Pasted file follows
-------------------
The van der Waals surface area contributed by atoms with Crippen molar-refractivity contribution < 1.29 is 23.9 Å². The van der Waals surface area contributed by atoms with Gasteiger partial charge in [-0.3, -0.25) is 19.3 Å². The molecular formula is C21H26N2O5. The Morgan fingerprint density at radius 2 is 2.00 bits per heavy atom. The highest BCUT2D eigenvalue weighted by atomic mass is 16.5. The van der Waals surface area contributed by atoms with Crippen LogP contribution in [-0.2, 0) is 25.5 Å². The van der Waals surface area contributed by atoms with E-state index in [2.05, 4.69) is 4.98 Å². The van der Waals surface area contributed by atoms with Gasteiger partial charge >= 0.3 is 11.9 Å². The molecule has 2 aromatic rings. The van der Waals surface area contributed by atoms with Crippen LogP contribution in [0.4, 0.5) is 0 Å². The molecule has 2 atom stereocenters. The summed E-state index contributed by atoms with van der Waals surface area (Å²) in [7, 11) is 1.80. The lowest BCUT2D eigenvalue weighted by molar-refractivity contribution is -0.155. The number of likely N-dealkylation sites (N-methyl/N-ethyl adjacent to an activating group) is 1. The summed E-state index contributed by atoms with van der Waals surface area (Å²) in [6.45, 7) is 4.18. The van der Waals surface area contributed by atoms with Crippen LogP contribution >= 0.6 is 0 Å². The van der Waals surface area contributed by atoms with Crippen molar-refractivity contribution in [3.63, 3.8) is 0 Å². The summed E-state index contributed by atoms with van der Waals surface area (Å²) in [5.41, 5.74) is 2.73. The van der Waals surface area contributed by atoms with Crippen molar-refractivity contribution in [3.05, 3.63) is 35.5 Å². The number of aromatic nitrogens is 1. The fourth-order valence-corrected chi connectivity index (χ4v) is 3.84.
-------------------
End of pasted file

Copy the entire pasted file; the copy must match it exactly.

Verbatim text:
The van der Waals surface area contributed by atoms with Crippen molar-refractivity contribution < 1.29 is 23.9 Å². The van der Waals surface area contributed by atoms with Gasteiger partial charge in [-0.3, -0.25) is 19.3 Å². The molecular formula is C21H26N2O5. The Morgan fingerprint density at radius 2 is 2.00 bits per heavy atom. The highest BCUT2D eigenvalue weighted by atomic mass is 16.5. The van der Waals surface area contributed by atoms with Crippen LogP contribution in [-0.2, 0) is 25.5 Å². The van der Waals surface area contributed by atoms with E-state index in [2.05, 4.69) is 4.98 Å². The van der Waals surface area contributed by atoms with Gasteiger partial charge >= 0.3 is 11.9 Å². The molecule has 2 aromatic rings. The van der Waals surface area contributed by atoms with Crippen LogP contribution in [0.4, 0.5) is 0 Å². The molecule has 2 atom stereocenters. The summed E-state index contributed by atoms with van der Waals surface area (Å²) in [7, 11) is 1.80. The lowest BCUT2D eigenvalue weighted by molar-refractivity contribution is -0.155. The number of likely N-dealkylation sites (N-methyl/N-ethyl adjacent to an activating group) is 1. The summed E-state index contributed by atoms with van der Waals surface area (Å²) in [6.45, 7) is 4.18. The van der Waals surface area contributed by atoms with Crippen LogP contribution >= 0.6 is 0 Å². The van der Waals surface area contributed by atoms with Crippen molar-refractivity contribution in [3.63, 3.8) is 0 Å². The summed E-state index contributed by atoms with van der Waals surface area (Å²) in [5.41, 5.74) is 2.73. The van der Waals surface area contributed by atoms with Crippen molar-refractivity contribution in [3.05, 3.63) is 35.5 Å². The number of aromatic nitrogens is 1. The fourth-order valence-corrected chi connectivity index (χ4v) is 3.84.